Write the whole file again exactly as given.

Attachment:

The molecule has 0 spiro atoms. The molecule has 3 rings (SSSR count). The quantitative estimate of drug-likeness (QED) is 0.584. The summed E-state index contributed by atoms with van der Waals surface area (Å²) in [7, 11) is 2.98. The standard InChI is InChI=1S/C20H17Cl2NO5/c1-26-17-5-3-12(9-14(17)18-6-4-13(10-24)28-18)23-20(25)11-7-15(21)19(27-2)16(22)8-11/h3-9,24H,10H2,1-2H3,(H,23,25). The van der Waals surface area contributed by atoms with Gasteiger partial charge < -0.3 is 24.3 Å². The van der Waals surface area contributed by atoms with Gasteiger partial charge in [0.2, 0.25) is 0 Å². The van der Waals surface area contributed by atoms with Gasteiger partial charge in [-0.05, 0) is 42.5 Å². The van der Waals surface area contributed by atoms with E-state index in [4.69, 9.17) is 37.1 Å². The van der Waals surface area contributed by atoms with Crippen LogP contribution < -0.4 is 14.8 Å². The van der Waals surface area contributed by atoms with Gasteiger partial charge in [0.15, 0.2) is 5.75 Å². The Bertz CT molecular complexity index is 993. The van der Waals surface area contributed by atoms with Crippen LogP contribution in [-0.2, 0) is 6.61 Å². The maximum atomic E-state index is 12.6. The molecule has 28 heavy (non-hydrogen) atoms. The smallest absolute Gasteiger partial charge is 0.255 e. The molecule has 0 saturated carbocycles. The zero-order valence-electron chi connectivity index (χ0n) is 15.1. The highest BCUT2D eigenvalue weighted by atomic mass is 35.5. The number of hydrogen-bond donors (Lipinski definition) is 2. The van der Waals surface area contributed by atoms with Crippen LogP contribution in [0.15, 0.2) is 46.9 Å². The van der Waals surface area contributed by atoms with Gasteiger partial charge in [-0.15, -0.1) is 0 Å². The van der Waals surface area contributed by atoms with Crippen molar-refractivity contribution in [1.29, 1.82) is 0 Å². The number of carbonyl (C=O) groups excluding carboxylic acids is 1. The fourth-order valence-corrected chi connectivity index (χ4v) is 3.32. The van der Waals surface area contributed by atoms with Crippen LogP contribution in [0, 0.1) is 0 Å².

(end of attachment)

The molecule has 0 spiro atoms. The molecule has 3 rings (SSSR count). The quantitative estimate of drug-likeness (QED) is 0.584. The summed E-state index contributed by atoms with van der Waals surface area (Å²) in [7, 11) is 2.98. The standard InChI is InChI=1S/C20H17Cl2NO5/c1-26-17-5-3-12(9-14(17)18-6-4-13(10-24)28-18)23-20(25)11-7-15(21)19(27-2)16(22)8-11/h3-9,24H,10H2,1-2H3,(H,23,25). The van der Waals surface area contributed by atoms with Gasteiger partial charge < -0.3 is 24.3 Å². The van der Waals surface area contributed by atoms with Gasteiger partial charge in [0.2, 0.25) is 0 Å². The van der Waals surface area contributed by atoms with Gasteiger partial charge in [-0.05, 0) is 42.5 Å². The van der Waals surface area contributed by atoms with E-state index in [4.69, 9.17) is 37.1 Å². The van der Waals surface area contributed by atoms with Crippen LogP contribution < -0.4 is 14.8 Å². The van der Waals surface area contributed by atoms with Gasteiger partial charge in [0.15, 0.2) is 5.75 Å². The Bertz CT molecular complexity index is 993. The van der Waals surface area contributed by atoms with Crippen LogP contribution in [-0.2, 0) is 6.61 Å². The maximum atomic E-state index is 12.6. The molecule has 28 heavy (non-hydrogen) atoms. The smallest absolute Gasteiger partial charge is 0.255 e. The molecule has 0 saturated carbocycles. The zero-order valence-electron chi connectivity index (χ0n) is 15.1. The highest BCUT2D eigenvalue weighted by atomic mass is 35.5. The number of hydrogen-bond donors (Lipinski definition) is 2. The van der Waals surface area contributed by atoms with Crippen LogP contribution in [0.15, 0.2) is 46.9 Å². The van der Waals surface area contributed by atoms with Gasteiger partial charge in [-0.15, -0.1) is 0 Å². The van der Waals surface area contributed by atoms with Crippen molar-refractivity contribution in [1.29, 1.82) is 0 Å². The number of carbonyl (C=O) groups excluding carboxylic acids is 1. The fourth-order valence-corrected chi connectivity index (χ4v) is 3.32. The van der Waals surface area contributed by atoms with Crippen LogP contribution in [0, 0.1) is 0 Å².